Monday, January 31, 2011

Rice Salad

The weekend was almost a sneak preview of spring.  Warmer air, sunshine, birds' singing.....  just missing flower blossoming.  I heard that this area will be beautiful in spring.  I just have to be patient for another couple of months.

I made this rice salad with leftover rice from a night before.  It's very light and refreshing dish, yet you can get vegetables, meat, and carbohydrate.  So I prefer to eat it as one meal but it's a kind of sad to only eat this for dinner.  A weekend lunch is perfect time to do so.

3 cups of cooked rice
1 medium tomato
1 carrot
1 stalk of celery
1/3 yellow or orange pepper
2 boiled eggs
1 can of tuna
3 table spoons  chopped parsley
Lemon juice form 1/2 lemon
2 table spoon of olive oil
Salt and pepper to taste

< 1 > Cut the all the vegetables to 3/8 inch cubes.
< 2 > Chop the eggs to same size.
< 3 > Drain the liquid out of tuna can and loosen it with a fork.
< 4 > Mix the all the ingredients together.

Put olives, caper, or pine nuts. Decorate with sliced boiled egg.  

I used left over Jasmine rice ( half white, half brown ).  I think any kind of rice will work.  

So I was reviewing what I have baked this month....  I had been baking that much before.  It is almost my new year's resolution to be a good baker.  I want to be able to bake like as I can cook.  I'm looking forward to baking in February, too!

Sunday, January 30, 2011

Apple Upside Down Cake

This is the last cake of this month....  I hope!  I'll review what I've baked so far this month tomorrow.  I'm going crazy about baking.  I didn't expect this to happen to me one month ago.  But I am happy it did.  I found a new joy in my life.

Saturday, January 29, 2011

Soba Salad

This dish actually makes a great summer lunch since it is served cold.  The soba noodle tossed with citrus and vinegar sauce just slide down into your throat.  (But don't forget to chew it!)
It was pretty warm today here in East TN.  Nice and sunny.  It was such a teat after the cold weather.  So I decided to cook one of my favorite dish that is not really suitable for a cold day.  

*Soba Noodle Salad*
8 oz Soba
1/2 package of Tofu
1/2 medium tomato
1 avocado

Some lettuce, herbs, or scallion for garnish

Lemon juice form 1/2 lemon
1 table spoon rice wine vinegar
2 table spoon soy sauce
2 tea spoon freshly graded ginger
1 tea spoon sugar
1 tea spoon sesame oil

< 1 > Start boiling soba according to the package.
< 2 > Cut the tofu to bite size and place it on a colander to get lid of excess liquid.
< 3 > Mix all the ingredients for the sauce in a large bowl.
< 4 > Cut tomato and avocado into bite size and mix with the sauce.  
< 5 > After soba is boiled, immediately rinse soba with cold water to cool the temperature down.  But make sure the noodles are drained well.
< 6 > Mix soba and tofu in the mix.

Garnishing with thinly chopped scallion, or red onion is nice.  Serving this noodle salad on a bed of leaf is one of my favorite way of eating especially if I have mizuna.
As for the herbs, fresh shiso will be really refreshing but I can't get it at where I live.  In NY suburb, it was so easy since there were lots of Japanese stores.  I'm pretty certain it could be found in Japanese store anywhere, but Chinese don't use shiso, so they usually don't carry it.I'm planning to grow them in the garden when spring comes.  Cilantro will work well for this dish but if you want to feel Far East instead of South Asia, I wouldn't recommend it.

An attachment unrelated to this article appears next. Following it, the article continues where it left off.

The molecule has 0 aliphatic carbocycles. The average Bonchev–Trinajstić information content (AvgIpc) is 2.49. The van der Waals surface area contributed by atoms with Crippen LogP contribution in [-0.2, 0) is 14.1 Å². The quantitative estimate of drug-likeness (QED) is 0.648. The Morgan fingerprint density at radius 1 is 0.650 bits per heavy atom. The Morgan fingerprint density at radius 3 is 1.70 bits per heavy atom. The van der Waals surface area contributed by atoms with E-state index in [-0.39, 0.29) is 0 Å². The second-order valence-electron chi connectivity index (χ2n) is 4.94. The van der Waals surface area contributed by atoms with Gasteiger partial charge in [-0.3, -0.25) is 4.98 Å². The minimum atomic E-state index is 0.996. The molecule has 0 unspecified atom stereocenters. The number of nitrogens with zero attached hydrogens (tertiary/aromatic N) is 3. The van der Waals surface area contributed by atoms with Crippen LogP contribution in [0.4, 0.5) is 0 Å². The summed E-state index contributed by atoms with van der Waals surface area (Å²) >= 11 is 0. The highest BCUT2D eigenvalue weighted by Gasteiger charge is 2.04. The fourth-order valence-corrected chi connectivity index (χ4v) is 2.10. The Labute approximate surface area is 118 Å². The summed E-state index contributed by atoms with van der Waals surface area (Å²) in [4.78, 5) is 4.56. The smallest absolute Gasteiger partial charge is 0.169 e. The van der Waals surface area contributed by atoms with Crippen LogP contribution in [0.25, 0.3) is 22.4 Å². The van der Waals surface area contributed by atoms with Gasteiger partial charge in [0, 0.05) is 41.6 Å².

You can mix some spicy thai sauce, or wasabi into the sauce, or serve the dish with togarashi powder (Japanese powdered red pepper) on the side.

Friday, January 28, 2011

Green Tea Whipped Cream

Green tea (Macha) has become a very common ingredient for sweets in last 10 to 20 years.  When I grew up in Japan, I remember eating green tea ice cream at a tea shop, but that was pretty much it.  Now, it's a popular flavor for any kind of sweets.  Green tea cheese cake, green tea cookie, green tea cake, green tea caramel, green tea anything.  It's almost used like cocoa powder in the west.
But I have to admit....  It tastes really good in sweets.  It adds a little bitterness and that gives any confections such sophisticated taste.  

As for drinking tea, Macha is very special.  Unless you study how to make it and the ceremony of it, I don't think average Japanese have so many experiences drinking it.  I myself had few occasions in my life.  You can experience it at some tea houses, but it will cost quite a lot.  But it is not about only drinking and making tea, it's about art of serving, and coordinating the whole setting, etc.
But the leaf green tea is very commonly brewed at home.  I would end up drinking it after breakfast and dinner everyday when I visit my family in Japan.

Japanese teas are drunken without sugar.  Green tea, roasted tea, any kinds.... As a small child, I was so excited to find out that you can put sugar or honey in English tea.  I did that for my entire childhood and as soon as I grew up, somehow I stopped.  I love drinking any tea without sugar.  
So I was very disappointed to find out that there were no bottled tea without sugar sold in the states when I first came here.  But now there are.  I hope it will be more popular because it's so refreshing cold in summer.